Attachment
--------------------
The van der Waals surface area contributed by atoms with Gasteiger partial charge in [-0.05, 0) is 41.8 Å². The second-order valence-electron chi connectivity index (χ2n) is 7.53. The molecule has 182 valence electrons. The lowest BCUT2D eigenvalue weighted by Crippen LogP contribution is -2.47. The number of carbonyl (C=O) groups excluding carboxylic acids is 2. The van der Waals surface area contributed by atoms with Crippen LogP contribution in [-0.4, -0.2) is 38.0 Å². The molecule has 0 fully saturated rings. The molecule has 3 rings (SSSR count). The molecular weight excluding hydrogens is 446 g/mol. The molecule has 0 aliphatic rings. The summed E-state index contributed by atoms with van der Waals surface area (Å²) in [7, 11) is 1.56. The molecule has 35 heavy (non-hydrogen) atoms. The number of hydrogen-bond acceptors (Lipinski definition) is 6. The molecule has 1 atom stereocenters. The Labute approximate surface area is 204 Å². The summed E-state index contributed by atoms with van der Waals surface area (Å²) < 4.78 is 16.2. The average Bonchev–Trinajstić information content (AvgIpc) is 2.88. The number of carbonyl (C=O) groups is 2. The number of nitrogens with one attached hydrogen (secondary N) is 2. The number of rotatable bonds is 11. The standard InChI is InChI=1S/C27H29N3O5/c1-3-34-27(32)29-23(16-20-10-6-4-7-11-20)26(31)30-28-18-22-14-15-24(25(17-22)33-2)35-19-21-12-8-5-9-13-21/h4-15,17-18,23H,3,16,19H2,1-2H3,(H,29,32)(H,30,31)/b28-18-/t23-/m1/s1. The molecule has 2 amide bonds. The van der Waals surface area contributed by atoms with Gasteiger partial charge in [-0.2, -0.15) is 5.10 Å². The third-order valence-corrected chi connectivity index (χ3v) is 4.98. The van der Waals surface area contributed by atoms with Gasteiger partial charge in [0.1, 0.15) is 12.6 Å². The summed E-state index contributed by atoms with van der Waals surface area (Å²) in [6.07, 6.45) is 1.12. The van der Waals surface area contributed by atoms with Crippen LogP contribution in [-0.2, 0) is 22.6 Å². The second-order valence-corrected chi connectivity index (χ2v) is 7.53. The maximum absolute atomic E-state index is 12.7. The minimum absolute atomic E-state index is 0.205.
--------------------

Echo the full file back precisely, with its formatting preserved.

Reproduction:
The van der Waals surface area contributed by atoms with Gasteiger partial charge in [-0.05, 0) is 41.8 Å². The second-order valence-electron chi connectivity index (χ2n) is 7.53. The molecule has 182 valence electrons. The lowest BCUT2D eigenvalue weighted by Crippen LogP contribution is -2.47. The number of carbonyl (C=O) groups excluding carboxylic acids is 2. The van der Waals surface area contributed by atoms with Crippen LogP contribution in [-0.4, -0.2) is 38.0 Å². The molecule has 0 fully saturated rings. The molecule has 3 rings (SSSR count). The molecular weight excluding hydrogens is 446 g/mol. The molecule has 0 aliphatic rings. The summed E-state index contributed by atoms with van der Waals surface area (Å²) in [7, 11) is 1.56. The molecule has 35 heavy (non-hydrogen) atoms. The number of hydrogen-bond acceptors (Lipinski definition) is 6. The molecule has 1 atom stereocenters. The Labute approximate surface area is 204 Å². The summed E-state index contributed by atoms with van der Waals surface area (Å²) < 4.78 is 16.2. The average Bonchev–Trinajstić information content (AvgIpc) is 2.88. The number of carbonyl (C=O) groups is 2. The number of nitrogens with one attached hydrogen (secondary N) is 2. The number of rotatable bonds is 11. The standard InChI is InChI=1S/C27H29N3O5/c1-3-34-27(32)29-23(16-20-10-6-4-7-11-20)26(31)30-28-18-22-14-15-24(25(17-22)33-2)35-19-21-12-8-5-9-13-21/h4-15,17-18,23H,3,16,19H2,1-2H3,(H,29,32)(H,30,31)/b28-18-/t23-/m1/s1. The molecule has 2 amide bonds. The van der Waals surface area contributed by atoms with Gasteiger partial charge in [-0.2, -0.15) is 5.10 Å². The third-order valence-corrected chi connectivity index (χ3v) is 4.98. The van der Waals surface area contributed by atoms with Gasteiger partial charge in [0.1, 0.15) is 12.6 Å². The summed E-state index contributed by atoms with van der Waals surface area (Å²) in [6.07, 6.45) is 1.12. The van der Waals surface area contributed by atoms with Crippen LogP contribution in [-0.2, 0) is 22.6 Å². The second-order valence-corrected chi connectivity index (χ2v) is 7.53. The maximum absolute atomic E-state index is 12.7. The minimum absolute atomic E-state index is 0.205.